As­phalt 9 is all about white-knuckle, wreck-in­duc­ing rac­ing thrills, but as the ti­tle sug­gests, Mo­tor­sport Man­ager 3 Mo­bile puts you firmly on the side­lines. You’re not the driver be­hind the wheel, but rather the glue that keeps your rac­ing team to­gether – or per­haps the lu­bri­cant that en­sures that the or­ga­ni­za­tion fires on all cylin­ders. As with past games, MM3M is a com­pre­hen­sive sim­u­la­tion and a top-to-bot­tom ex­pe­ri­ence: it’s ev­ery­thing but the ac­tual rac­ing, re­ally. You’ll as­sem­ble the team, in­vest in new car tech­nol­ogy and fa­cil­ity up­grades, tin­ker with race strat­egy, and even di­rect driv­ers on the track. It’s a meaty, de­tail-ori­ented game that’s well-primed for arm­chair mo­tor sport gu­rus.

5. Shin Megami Ten­sei: Lib­er­a­tion Dx2 Price: Free from fave.co/2ORX0Eo

The Shin Megami Ten­sei role-play­ing game fran­chise en­joys a de­voted fol­low­ing on con­soles and hand­helds, and now Lib­er­a­tion Dx2 brings the essence of the de­mon-bat­tling ex­pe­ri­ence to mo­bile. You play as a Devil Down­loader, some­one who is able to sum­mon demons via a smart­phone app – and the crea­tures them­selves are in­cred­i­bly var­ied. Bet­ter yet, they have unique per­son­al­i­ties, and you’ll have to ne­go­ti­ate with them in con­ver­sa­tion to add them to your party. Once done, how­ever, Dx2 lets you take them into turn­based fights ei­ther within the story mode or on­line against other play­ers. The game has fa­mil­iar freemium an­noy­ances along the way, but it’s packed with style.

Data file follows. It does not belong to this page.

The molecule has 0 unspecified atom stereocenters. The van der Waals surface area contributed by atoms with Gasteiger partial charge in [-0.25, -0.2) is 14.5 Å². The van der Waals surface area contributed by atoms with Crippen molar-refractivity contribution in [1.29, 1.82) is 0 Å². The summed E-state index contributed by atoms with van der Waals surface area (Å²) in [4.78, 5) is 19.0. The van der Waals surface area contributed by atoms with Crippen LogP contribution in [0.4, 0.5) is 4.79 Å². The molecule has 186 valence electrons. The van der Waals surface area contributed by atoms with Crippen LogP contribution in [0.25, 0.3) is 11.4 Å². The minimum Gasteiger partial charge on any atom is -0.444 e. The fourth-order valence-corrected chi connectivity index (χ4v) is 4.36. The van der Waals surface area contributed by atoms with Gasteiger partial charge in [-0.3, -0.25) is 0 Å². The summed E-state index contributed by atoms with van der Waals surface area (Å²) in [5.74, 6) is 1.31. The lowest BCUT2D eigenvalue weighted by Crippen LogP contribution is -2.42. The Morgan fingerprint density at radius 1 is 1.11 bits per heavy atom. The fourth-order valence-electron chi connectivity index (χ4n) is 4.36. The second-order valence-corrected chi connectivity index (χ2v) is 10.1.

6. Ab­so­lute Drift Price: £2.99 from fave.co/2MzlJvF

Here’s an­other driv­ing game that’s not fo­cused on rac­ing at all. Ab­so­lute Drift is all about you, your car, and your abil­ity to whip that ride around tight turns with­out bash­ing it into the near­est wall, or knock­ing over the stacks of tires that in­evitably line the trick­i­est curves. It’s called the ‘Zen Edi­tion’, but that prospec­tive level of med­i­ta­tive bliss seems far out of reach at first. Drift­ing is an ac­quired skill in Ab­so­lute Drift, and you’ll in­evitably prac­tice time and again in the early stages, train­ing mis­sions, and free-roam play­ground to get a hang of the me­chan­ics. But once you’re com­pe­tent enough, Ab­so­lute Drift’s beau­ti­fully min­i­mal stages re­ally draw you in with their de­vi­ous chal­lenges.

Rhythm games are ideal for touch de­vices, given the ease of tap­ping to songs and the im­me­di­acy of do­ing so on the screen, and Nis­han Shaman is an­other great ex­am­ple. De­vel­oped by univer­sity grad­u­ates from Chi­nese gam­ing gi­ant Ten­cent, Nis­han Shaman puts a folk­lore spin on the genre, telling the an­cient tale of a rein­deer shaman. As that shaman, you’ll roam the land ward­ing off evil spir­its by tap­ping your drum – and con­ve­niently, the fly­ing foes at­tack in time with the beat. Given that, each level takes on a mu­si­cal edge as you de­feat spir­its and sur­vive the gaunt­let. Nis­han Shaman is beau­ti­fully drawn, with rich il­lus­tra­tions and com­pelling cin­e­mat­ics, and while short it’s en­tirely free. You won’t find any sur­prise in-app pur­chases here.